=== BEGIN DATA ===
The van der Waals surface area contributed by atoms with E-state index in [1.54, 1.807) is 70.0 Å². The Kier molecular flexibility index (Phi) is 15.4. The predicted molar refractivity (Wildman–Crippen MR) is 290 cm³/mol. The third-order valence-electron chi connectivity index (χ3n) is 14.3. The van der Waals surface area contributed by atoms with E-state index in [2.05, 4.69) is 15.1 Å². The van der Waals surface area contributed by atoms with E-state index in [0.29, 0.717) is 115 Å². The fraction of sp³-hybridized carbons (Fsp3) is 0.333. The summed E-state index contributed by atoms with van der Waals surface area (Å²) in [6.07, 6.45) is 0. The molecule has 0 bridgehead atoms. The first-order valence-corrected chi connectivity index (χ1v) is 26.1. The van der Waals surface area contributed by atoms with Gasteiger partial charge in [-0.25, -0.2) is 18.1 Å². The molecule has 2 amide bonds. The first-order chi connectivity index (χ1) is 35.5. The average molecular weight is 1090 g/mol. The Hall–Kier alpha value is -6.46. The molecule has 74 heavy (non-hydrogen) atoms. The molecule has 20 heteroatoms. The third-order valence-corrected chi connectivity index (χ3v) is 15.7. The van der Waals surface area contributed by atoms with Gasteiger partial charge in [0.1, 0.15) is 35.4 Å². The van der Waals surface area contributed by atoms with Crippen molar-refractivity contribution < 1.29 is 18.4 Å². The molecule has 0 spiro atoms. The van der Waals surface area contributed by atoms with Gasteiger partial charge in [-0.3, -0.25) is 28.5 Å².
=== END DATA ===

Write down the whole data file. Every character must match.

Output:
The van der Waals surface area contributed by atoms with E-state index in [1.54, 1.807) is 70.0 Å². The Kier molecular flexibility index (Phi) is 15.4. The predicted molar refractivity (Wildman–Crippen MR) is 290 cm³/mol. The third-order valence-electron chi connectivity index (χ3n) is 14.3. The van der Waals surface area contributed by atoms with E-state index in [2.05, 4.69) is 15.1 Å². The van der Waals surface area contributed by atoms with E-state index in [0.29, 0.717) is 115 Å². The fraction of sp³-hybridized carbons (Fsp3) is 0.333. The summed E-state index contributed by atoms with van der Waals surface area (Å²) in [6.07, 6.45) is 0. The molecule has 0 bridgehead atoms. The first-order valence-corrected chi connectivity index (χ1v) is 26.1. The van der Waals surface area contributed by atoms with Gasteiger partial charge in [-0.25, -0.2) is 18.1 Å². The molecule has 2 amide bonds. The first-order chi connectivity index (χ1) is 35.5. The average molecular weight is 1090 g/mol. The Hall–Kier alpha value is -6.46. The molecule has 74 heavy (non-hydrogen) atoms. The molecule has 20 heteroatoms. The third-order valence-corrected chi connectivity index (χ3v) is 15.7. The van der Waals surface area contributed by atoms with Gasteiger partial charge in [0.1, 0.15) is 35.4 Å². The van der Waals surface area contributed by atoms with Crippen molar-refractivity contribution < 1.29 is 18.4 Å². The molecule has 0 spiro atoms. The van der Waals surface area contributed by atoms with Gasteiger partial charge in [-0.3, -0.25) is 28.5 Å².